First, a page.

Exhibitions & Displays: Past
The English Prize: The Capture of the Westmorland, an Episode of the Grand Tour
17th May 2012 to 27th August 2012
The story of the Westmorland, an armed merchant ship sailing from Livorno to London in January 1779, is one of colourful 18th-century personalities and modern detective work.
Consigned to the ship, by a cast of characters that included artists, aristocrats and dealers, was a precious cargo of art and antiquities, books, and luxury goods such as 32 wheels of Parmesan cheese. Captured by two French warships on 7 January 1779 and declared a ‘prize of war’, the Westmorland and the goods on board were acquired by King Carlos III of Spain who presented many of the works of art to the Real Academia de Bellas Artes de San Fernando, Madrid. Other items were eventually scattered across Spanish museums; one painting ended up as far away as St Petersburg. Reconstructed with archival discoveries and research in Spanish collections, The English Prize presents 120 objects including paintings, drawings, sculptures, books and maps from the fateful voyage, in a vivid recreation of the Grand Tour and the high seas.
The exhibition is the result of an extraordinary research project begun in the late 1990s, with gaps in the story filled by discoveries made in recent years. It was found, for instance, that the mysterious marking ‘P. Y’ on books and drawings in the Academia indicated ‘Presa Ynglesa’ (‘The English Prize’). The original inventories of the ship’s crates which survive in the archives in Madrid are remarkably thorough and have allowed the identification of many items which were on the Westmorland when it was captured. Using these records and studying the notes and marginalia scribbled on books and maps by their owners, it is now possible to link the objects and works of art to the individuals who were sending them home to Britain.
Amongst the highlights of the exhibition are portraits of Grand Tourists Francis Bassett and George Legge (Viscount Lewisham), by Pompeo Batoni; a group of amazingly fresh watercolours by John Robert Cozens made on his first trip to Italy; and portrait busts by Irish sculptor Christopher Hewetson who was working in Rome. Of the tourists, collectors and dealers who had consigned works of art and souvenirs to the Westmorland, we find the Scottish painter Allan Ramsay; the diplomat and dealer John Udny; a Scottish landowner and lawyer, Sir John Henderson of Fordell; and such a high ranking aristocrat as the Duke of Gloucester, brother of George III.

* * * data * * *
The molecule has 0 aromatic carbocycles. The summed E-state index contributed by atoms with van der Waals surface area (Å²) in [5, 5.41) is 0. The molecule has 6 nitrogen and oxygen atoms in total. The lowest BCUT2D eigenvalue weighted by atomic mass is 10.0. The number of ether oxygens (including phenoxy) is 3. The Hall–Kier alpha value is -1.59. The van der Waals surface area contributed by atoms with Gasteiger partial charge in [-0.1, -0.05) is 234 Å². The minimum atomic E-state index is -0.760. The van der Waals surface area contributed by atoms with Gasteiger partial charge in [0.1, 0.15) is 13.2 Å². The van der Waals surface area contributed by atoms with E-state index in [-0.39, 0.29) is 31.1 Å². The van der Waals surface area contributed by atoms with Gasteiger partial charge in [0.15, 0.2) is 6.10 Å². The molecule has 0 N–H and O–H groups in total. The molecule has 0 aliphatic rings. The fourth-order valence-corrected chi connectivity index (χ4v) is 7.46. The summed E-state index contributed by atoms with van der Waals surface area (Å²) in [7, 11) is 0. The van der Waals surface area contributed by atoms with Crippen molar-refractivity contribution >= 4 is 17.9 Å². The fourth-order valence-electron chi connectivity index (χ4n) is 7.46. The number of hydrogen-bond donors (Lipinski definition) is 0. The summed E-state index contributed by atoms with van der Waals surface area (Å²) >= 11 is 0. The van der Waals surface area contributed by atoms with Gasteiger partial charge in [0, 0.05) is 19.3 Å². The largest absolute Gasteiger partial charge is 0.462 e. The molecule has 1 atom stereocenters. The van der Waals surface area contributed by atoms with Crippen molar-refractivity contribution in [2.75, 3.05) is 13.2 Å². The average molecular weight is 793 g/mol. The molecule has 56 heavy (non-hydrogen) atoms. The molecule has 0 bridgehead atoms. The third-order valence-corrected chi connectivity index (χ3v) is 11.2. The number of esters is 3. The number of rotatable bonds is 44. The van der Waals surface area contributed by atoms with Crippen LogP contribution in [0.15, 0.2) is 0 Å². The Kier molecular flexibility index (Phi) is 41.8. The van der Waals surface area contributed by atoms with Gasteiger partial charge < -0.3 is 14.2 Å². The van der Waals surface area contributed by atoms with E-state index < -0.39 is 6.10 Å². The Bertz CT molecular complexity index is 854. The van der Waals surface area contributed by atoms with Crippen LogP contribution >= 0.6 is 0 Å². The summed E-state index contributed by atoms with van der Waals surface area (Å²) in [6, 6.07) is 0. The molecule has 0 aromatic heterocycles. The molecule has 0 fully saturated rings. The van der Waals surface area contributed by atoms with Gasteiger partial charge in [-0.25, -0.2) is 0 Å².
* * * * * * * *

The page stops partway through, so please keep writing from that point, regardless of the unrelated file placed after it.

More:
Dr Catherine Whistler, Senior Curator for European Art at the Ashmolean, said, “British tourists in Italy in the 1770s were time-travellers, imagining themselves in the classical past amidst the landscapes and ruins they encountered on their journeys. The maps, books and antiquities that they purchased and works of art they commissioned were imbued with meaning and memories. Visitors to THE ENGLISH PRIZE have the opportunity to step into a time-capsule of this world and experience the fascinating story of the Westmorland, its voyage, and its treasure.”
Major Exhibition | 17 May–27 Aug 2012 | Galleries 57–61 | £9/£7
This exhibition has been organized by the Yale Center for British Art, New Haven; the Ashmolean Museum of Art and Archaeology, University of Oxford; and the Paul Mellon Centre for Studies in British Art, London; in association with the Real Academia de Bellas Artes de San Fernando, Madrid.
The English Prize has been supported by:
Pictet & Cie
Pictet & Cie is one of Europe's foremost private banks. Founded in Geneva in 1805, the bank is today a leading manager of private and institutional assets, with a presence in over twenty financial centres worldwide. Pictet has a well-established reputation for its sustainable investment expertise and its sustainable management policies. The bank is owned and managed by eight general partners with unlimited liability.
Consorzio del Formaggio Parmigiano Reggiano
The PDO (Protected Denomination of Origin) cheese Parmigiano Reggiano is the only Parmesan, well known as being the “King of cheeses". Its history dates back to the 13th century and has often been referred to in writings over the years. The 32 wheels of Parmigiano Reggiano on the Westmorland show its significance and value through the centuries.
The Elizabeth Cayzer Charitable Trust
Mr & Mrs Geoffrey de Jager
The Friends of the Ashmolean
Enjoy an exciting series of events throughout the ‘The English Prize’, including Tours, Print Room Talks, Lectures, Evening Events.